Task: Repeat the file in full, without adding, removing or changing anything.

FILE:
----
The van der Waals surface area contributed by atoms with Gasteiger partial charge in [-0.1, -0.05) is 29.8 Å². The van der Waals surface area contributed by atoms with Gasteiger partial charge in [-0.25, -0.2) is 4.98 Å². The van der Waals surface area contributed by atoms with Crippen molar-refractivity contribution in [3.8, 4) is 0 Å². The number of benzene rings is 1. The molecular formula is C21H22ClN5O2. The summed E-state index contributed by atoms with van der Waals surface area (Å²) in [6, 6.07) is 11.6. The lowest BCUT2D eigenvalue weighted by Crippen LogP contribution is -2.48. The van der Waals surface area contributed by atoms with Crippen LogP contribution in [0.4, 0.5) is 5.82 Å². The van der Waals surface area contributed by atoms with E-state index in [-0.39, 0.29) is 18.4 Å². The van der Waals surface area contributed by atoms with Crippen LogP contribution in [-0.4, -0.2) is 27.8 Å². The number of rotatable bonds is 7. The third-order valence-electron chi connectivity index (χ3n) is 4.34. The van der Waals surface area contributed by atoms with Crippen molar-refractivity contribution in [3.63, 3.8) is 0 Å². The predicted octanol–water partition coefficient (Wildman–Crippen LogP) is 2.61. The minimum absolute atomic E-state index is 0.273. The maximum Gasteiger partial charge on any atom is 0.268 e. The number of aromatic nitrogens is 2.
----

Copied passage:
The van der Waals surface area contributed by atoms with Gasteiger partial charge in [-0.1, -0.05) is 29.8 Å². The van der Waals surface area contributed by atoms with Gasteiger partial charge in [-0.25, -0.2) is 4.98 Å². The van der Waals surface area contributed by atoms with Crippen molar-refractivity contribution in [3.8, 4) is 0 Å². The number of benzene rings is 1. The molecular formula is C21H22ClN5O2. The summed E-state index contributed by atoms with van der Waals surface area (Å²) in [6, 6.07) is 11.6. The lowest BCUT2D eigenvalue weighted by Crippen LogP contribution is -2.48. The van der Waals surface area contributed by atoms with Crippen LogP contribution in [0.4, 0.5) is 5.82 Å². The van der Waals surface area contributed by atoms with E-state index in [-0.39, 0.29) is 18.4 Å². The van der Waals surface area contributed by atoms with Crippen LogP contribution in [-0.4, -0.2) is 27.8 Å². The number of rotatable bonds is 7. The third-order valence-electron chi connectivity index (χ3n) is 4.34. The van der Waals surface area contributed by atoms with Crippen molar-refractivity contribution in [3.63, 3.8) is 0 Å². The predicted octanol–water partition coefficient (Wildman–Crippen LogP) is 2.61. The minimum absolute atomic E-state index is 0.273. The maximum Gasteiger partial charge on any atom is 0.268 e. The number of aromatic nitrogens is 2.